The aftermath of the tornado that struck Smith Island can still be seen two months after carving a destructive path through the sparsely populated Chesapeake Bay archipelago.
The August 5 EF1 tornado began as a waterspout that continued on land, damaging a number of piers and homes although it did not seriously injure any residents. With winds of 73 to 112 mph, the most severe damage was to power lines; the home of elderly resident Doris Lee Bradshaw, who was injured while sleeping inside; and a bed-and-breakfast, which lost its entire third floor.
For Pastor Everett Landon, growing up on the island meant dealing with fast-moving and potentially dangerous weather. He can still see the rubble of the Bradshaw house which has not yet been removed or rebuilt.
“Our faith is very important on the island, and we pray that God protects us in case of storm or bad weather. If we have damage, we just pray (in thanks) that we stay safe. We are like any other place where neighbors have disagreements, but they are the same people who will be there to help you when you need it,” Landon said.
Rubble remains after the tornado
Small home touches like sofas and other Bradshaw home decor are still strewn about in a pile of wood and roofing. A short walk from the remains of the house is the Island Time Bed and Breakfast. Signage in front of the B&B shows the building in better times before the tornado reduced the building by an entire floor. It now sports a makeshift roof only with a tarp.
What took Island Time owners years to build and perfect it was only briefly completed.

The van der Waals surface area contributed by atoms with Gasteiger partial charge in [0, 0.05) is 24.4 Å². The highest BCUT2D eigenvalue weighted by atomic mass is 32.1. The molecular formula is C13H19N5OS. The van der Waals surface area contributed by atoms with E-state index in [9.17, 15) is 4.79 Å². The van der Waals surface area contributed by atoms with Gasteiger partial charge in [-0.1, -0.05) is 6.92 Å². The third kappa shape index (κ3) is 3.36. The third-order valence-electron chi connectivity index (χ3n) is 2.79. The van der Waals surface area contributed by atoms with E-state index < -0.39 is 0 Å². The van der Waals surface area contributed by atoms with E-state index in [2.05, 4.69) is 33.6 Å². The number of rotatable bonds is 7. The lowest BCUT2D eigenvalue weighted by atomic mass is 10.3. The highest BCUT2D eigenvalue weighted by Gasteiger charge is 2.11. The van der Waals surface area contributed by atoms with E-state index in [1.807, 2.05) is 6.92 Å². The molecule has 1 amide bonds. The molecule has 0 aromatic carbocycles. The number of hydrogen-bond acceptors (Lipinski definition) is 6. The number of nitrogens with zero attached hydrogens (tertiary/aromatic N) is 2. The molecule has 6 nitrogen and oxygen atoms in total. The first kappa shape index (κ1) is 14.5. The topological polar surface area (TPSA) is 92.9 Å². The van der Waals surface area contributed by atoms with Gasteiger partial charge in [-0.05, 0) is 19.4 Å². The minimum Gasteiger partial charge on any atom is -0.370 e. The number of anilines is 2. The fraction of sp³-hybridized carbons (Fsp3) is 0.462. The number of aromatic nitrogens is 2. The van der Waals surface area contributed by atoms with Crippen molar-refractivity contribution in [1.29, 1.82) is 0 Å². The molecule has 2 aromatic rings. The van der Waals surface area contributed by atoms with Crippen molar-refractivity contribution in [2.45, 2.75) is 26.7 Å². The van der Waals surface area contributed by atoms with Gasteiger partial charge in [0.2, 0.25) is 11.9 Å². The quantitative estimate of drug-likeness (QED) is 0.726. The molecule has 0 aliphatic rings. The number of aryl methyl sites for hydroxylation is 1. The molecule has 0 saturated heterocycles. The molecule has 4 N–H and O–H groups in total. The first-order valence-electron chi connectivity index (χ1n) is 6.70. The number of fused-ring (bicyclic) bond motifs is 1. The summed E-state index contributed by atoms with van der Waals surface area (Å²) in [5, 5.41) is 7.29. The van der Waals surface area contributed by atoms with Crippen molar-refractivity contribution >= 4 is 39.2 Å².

The efforts of local organizations such as Smith Island United – led by Eddie Somers, Johnny Crantz Tyler, Scott Andreozzi, Duke Marshall, photographer Jay Fleming and Pastor Landon – have been at the forefront of rebuilding efforts.
“I don’t remember a tornado hitting here, but I’ve seen it once in my life, but that was somewhere else. We had some squalls, but maybe that was the first time in a hundred years that she had come to earth,” Somers said.
STORM HISTORY: Database of tornadoes in Maryland since 1950
The Smith Island United Committee for Tornado Relief met in mid-September to discuss the first round of checks to be issued to uninsured tornado damage claimants.
Those first checks, unanimously approved and distributed within 10 days, total approximately $34,000 which will support approximately 50% of submitted claims, according to the group’s social media post.
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That left 13 claimants who have insurance. Most of the policyholders suffered significant damage, some property having been totally destroyed. The delays are due to obtaining all the necessary information from the insurance companies.
Others who have contributed to the rebuilding efforts, like Fleming’s, have raised $117,092 to date.
Road rehabilitation and budget deficits
Much-needed road repairs on the island were also addressed by Smith Island United in a social media post on September 30. projects were opened with two contractors submitting bids.
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DSM Properties LLC of Randallstown, Maryland was the lowest bidder, submitting a bid for $1,870,962, which was $620,962 more than the budgeted amount of $1,250,000 for fiscal year 2023. The county had received $1,000,000 $ from the US Economic Development Administration.
This shortfall prompted the county to consider obtaining additional grant funds. But the decision was made to request the funds from the county itself. A special Roads Board session included a recommendation to fund the shortfall and award the contract to DSM Properties, without deviating from the original scope of work.
According to the council, the proposed works address current conditions influencing daily tides and road deterioration with a focus on potential sea level rise in the future.
“We are excited to be working on this project and have already begun to do so. Following Tuesday’s approval, I have met with the contractor and they have already commenced work, submitting material products and specifications for our approval and working on a logistics plan,” Barnes told Smith Island United in correspondence.